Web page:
Watching “Bruce Almighty,” Cranshaw was inspired when God asks, “How do we change the world?” and Bruce responds, “One act of random kindness at a time.” In 2014, she founded a nonprofit, Acts of Random Kindness (ARK-DC.org). Her goal, to pay it forward for the people who have been kind and supportive of her by providing programs, services and resources to at-risk children with an eye toward building stronger communities.
Several weeks ago, ARK hosted a self-esteem-building seminar for 12-13 year old girls in Northeast D.C. Cranshaw brought three of her 20-something girlfriends to show the younger girls that they have are options outside of what they see in their neighborhood.
The program included a discussion of media’s influence on self-esteem and how the girls handle bullies. One of the girls told the circle of girls and young women that her classmates tell her she is “ugly,” throwing wood chips at her as a way of making fun of her teeth. “I’m sensitive.” She told the group. “So I cry when they do it.”
She wanted to fight the bullies and told a friend. “Don’t you fight those bullies,” the friend advised. “Go home. Lock yourself in the bathroom and look in the mirror. Remind yourself that you are a good person. You care about other people. And you are smart. Don’t let those people decide who you are.”
Later, Cranshaw said that the friend’s advice really resonated with her. She says she has to pump herself up 150 percent to project the confidence that the world sees. This is why Cranshaw believes so firmly that young girls need to be supported and encouraged, they need to see successful young women, they need to know they are not alone. They need to know that someone who believes in them.
It was clear that the seminar had hit its mark. One of the young girls jumped in to handle the closing remarks,“[When I grow up], I want to be tall and smart with self esteem [just like you].”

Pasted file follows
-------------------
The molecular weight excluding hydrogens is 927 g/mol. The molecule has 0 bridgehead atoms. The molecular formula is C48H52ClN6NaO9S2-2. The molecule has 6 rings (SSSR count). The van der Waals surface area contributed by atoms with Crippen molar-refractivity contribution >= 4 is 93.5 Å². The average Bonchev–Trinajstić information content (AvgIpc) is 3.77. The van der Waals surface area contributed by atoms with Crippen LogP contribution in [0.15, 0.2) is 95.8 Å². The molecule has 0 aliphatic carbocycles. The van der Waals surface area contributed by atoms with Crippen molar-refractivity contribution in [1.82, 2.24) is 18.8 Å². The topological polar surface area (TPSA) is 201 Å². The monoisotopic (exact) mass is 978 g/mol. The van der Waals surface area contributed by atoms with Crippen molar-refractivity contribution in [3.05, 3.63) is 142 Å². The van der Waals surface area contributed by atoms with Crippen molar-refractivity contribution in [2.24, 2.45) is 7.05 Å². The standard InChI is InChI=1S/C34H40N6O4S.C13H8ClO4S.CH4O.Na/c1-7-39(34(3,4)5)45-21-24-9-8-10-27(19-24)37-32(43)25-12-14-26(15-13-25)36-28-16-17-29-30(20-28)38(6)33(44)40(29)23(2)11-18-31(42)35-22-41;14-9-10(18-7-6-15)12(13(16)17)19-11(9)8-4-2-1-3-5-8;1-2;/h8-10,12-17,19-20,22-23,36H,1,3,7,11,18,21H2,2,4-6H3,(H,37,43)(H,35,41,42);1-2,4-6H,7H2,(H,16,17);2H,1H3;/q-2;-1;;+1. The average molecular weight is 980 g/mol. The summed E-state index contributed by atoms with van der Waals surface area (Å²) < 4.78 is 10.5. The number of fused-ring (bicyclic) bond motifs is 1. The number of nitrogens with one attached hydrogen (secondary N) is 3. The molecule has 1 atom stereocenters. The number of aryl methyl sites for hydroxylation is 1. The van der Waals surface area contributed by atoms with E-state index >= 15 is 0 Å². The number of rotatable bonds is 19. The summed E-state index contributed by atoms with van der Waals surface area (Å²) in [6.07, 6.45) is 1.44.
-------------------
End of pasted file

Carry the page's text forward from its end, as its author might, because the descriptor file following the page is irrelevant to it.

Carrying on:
This fall, ARK’s new program, iCan, will launch for 8th grade boys who are reading at or below a 3rd grade level at Kelly Miller Middle School in D.C.’s Ward 7. Cranshaw will meet with the boys twice a week, with goals of expanding their world view by introducing them to new experiences ranging from nature walks to meeting adults with interesting jobs and even getting a tour of the Pentagon.
The curriculum will include manners, team building and anger/frustration management. In addition, each will be matched with a mentor who has had to overcome similar challenges of neighborhood and poverty.
Aug. 27 is ARK-DC’s first major fundraiser, co-hosted by Sunni and the City/WPGC 95.5. There will be music, small plates, giveaways and the ability to learn more about iCan in the park at 920 14th St. NW in D.C.Cranshaw hopes to raise $20,000 to fully fund iCan for the next year.
Cranshaw’s commitment to helping youths who are at risk go beyond her nonprofit. Last spring she graduated from the University of Maryland, Baltimore with a Master’s in social work and she will start a new job as a social worker for D.C.’s Child and Family Services in the next few weeks
Cranshaw says that being put in foster care was the best thing that could have happened to her because those years in care helped her to find her purpose. Her biggest accomplishment thus far, she says, has been to take positive out of the negative. She hopes that in her new job as a social worker, she can encourage youths to do the same.
“I knew that I wanted a different path than my parents had chosen. I didn’t want to always be searching for something to eat at night,” she said.